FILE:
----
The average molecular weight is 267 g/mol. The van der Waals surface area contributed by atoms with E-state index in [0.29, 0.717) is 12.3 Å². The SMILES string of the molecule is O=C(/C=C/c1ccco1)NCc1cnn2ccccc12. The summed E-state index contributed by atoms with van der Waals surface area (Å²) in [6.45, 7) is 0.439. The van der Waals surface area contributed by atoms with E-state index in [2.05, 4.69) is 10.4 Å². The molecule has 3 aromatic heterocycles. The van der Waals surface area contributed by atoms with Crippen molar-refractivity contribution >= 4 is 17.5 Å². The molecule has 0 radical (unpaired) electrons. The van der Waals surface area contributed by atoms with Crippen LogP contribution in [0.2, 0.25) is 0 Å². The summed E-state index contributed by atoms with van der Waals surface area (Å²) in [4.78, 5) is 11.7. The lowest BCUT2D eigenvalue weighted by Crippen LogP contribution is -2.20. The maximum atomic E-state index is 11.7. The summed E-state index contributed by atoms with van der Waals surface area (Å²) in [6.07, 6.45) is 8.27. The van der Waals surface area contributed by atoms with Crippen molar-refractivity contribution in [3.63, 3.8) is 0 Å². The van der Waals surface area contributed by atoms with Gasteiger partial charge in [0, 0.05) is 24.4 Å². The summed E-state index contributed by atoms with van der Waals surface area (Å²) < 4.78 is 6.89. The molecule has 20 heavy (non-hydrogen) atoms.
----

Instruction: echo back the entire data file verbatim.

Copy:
The average molecular weight is 267 g/mol. The van der Waals surface area contributed by atoms with E-state index in [0.29, 0.717) is 12.3 Å². The SMILES string of the molecule is O=C(/C=C/c1ccco1)NCc1cnn2ccccc12. The summed E-state index contributed by atoms with van der Waals surface area (Å²) in [6.45, 7) is 0.439. The van der Waals surface area contributed by atoms with E-state index in [2.05, 4.69) is 10.4 Å². The molecule has 3 aromatic heterocycles. The van der Waals surface area contributed by atoms with Crippen molar-refractivity contribution >= 4 is 17.5 Å². The molecule has 0 radical (unpaired) electrons. The van der Waals surface area contributed by atoms with Crippen LogP contribution in [0.2, 0.25) is 0 Å². The summed E-state index contributed by atoms with van der Waals surface area (Å²) in [4.78, 5) is 11.7. The lowest BCUT2D eigenvalue weighted by Crippen LogP contribution is -2.20. The maximum atomic E-state index is 11.7. The summed E-state index contributed by atoms with van der Waals surface area (Å²) in [6.07, 6.45) is 8.27. The van der Waals surface area contributed by atoms with Crippen molar-refractivity contribution in [3.63, 3.8) is 0 Å². The van der Waals surface area contributed by atoms with Gasteiger partial charge in [0, 0.05) is 24.4 Å². The summed E-state index contributed by atoms with van der Waals surface area (Å²) < 4.78 is 6.89. The molecule has 20 heavy (non-hydrogen) atoms.